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Rebels Overrun Congo Town and Nearby Mine - 2004-10-15

An unknown number of heavily armed gunmen has seized a southeastern Congolese town and a nearby copper mine. The Congolese government says it has sent troops to the area and the situation is under control, but miners, aid workers and civilians are fleeing the town of Kilwa, near the border with Zambia.

Aid workers and residents who have been contacted in Kilwa, a remote mining town in the deep southeastern corner of the Democratic Republic of Congo, say the rebels arrived late Wednesday.

Witnesses say the heavily armed gunmen took the town and a nearby copper mine with ease, as government forces fled.

The United Nations has said there were reports of shooting, but they have no information about any casualties.

During the last 36 hours, foreign staff working at the copper mine have been evacuated, as have humanitarian workers in the area, and there are reports that civilians have begun to flee.

It is still not yet clear who the armed men are, or why they took the town, but some officials and local experts say they likely include local Mai Mai militias, as well as provincial rebels known as Katangan Tigers.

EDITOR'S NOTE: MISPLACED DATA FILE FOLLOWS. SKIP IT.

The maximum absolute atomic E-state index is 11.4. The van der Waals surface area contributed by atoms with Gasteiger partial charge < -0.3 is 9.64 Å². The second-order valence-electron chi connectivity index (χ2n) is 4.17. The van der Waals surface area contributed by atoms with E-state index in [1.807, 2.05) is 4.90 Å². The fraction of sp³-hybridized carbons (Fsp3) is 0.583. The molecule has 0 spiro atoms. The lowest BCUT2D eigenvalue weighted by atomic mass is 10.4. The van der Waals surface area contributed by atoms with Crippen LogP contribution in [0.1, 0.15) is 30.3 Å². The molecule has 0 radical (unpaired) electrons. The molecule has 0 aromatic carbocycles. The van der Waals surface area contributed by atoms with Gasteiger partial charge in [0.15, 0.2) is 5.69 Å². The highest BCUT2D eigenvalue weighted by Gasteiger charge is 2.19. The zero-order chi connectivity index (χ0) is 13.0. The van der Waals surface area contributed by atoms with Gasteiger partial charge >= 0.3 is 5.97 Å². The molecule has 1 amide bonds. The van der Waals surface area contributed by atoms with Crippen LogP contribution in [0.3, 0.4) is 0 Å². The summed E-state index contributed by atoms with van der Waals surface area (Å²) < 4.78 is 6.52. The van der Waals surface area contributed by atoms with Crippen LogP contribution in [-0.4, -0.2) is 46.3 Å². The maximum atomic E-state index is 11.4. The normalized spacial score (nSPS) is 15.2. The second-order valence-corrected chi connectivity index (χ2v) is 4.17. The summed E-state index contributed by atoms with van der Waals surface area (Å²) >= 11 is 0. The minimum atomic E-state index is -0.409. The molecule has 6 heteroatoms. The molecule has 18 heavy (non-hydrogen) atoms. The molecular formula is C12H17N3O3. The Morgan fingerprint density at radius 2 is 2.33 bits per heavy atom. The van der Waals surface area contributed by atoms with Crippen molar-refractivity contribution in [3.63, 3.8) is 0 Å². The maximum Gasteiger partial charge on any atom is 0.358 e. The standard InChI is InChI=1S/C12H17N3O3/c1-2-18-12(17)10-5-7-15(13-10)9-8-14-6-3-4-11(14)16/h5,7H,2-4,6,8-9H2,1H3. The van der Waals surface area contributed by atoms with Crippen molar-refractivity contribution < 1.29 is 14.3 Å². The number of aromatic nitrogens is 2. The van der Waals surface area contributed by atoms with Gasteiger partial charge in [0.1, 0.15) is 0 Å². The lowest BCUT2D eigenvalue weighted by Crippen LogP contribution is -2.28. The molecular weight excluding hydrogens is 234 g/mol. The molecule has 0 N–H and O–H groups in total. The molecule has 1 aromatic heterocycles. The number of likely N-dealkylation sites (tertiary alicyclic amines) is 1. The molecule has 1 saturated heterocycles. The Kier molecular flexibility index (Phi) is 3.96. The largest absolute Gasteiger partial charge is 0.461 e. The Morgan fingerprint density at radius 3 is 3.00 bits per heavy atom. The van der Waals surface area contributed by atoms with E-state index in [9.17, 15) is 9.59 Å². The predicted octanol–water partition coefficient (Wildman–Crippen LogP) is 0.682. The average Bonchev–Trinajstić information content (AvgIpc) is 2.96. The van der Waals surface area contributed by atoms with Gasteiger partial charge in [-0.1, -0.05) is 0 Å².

In the 1960s, there were several attempts to gain independence for the copper rich province of Katanga. When the uprising failed, the rebels fled to neighboring Angola, where they have lived ever since, many serving in the army.

But some in Katanga still want independence and analysts say those people could be involved in this incident.

Congo's fragile transitional government has sent reinforcements to deal with the uprising, and a spokesman said Friday that the situation is under control. The government has also dispatched a delegation to neighboring Zambia to ease concerns that the problem might spill over the border.

Congo is struggling to recover from a five-year war that involved six neighboring countries and killed three million people, mostly from hunger and disease brought on by the conflict.

The United Nations has accused several neighboring countries involved in the war of plundering Congo's natural resources during the years of fighting.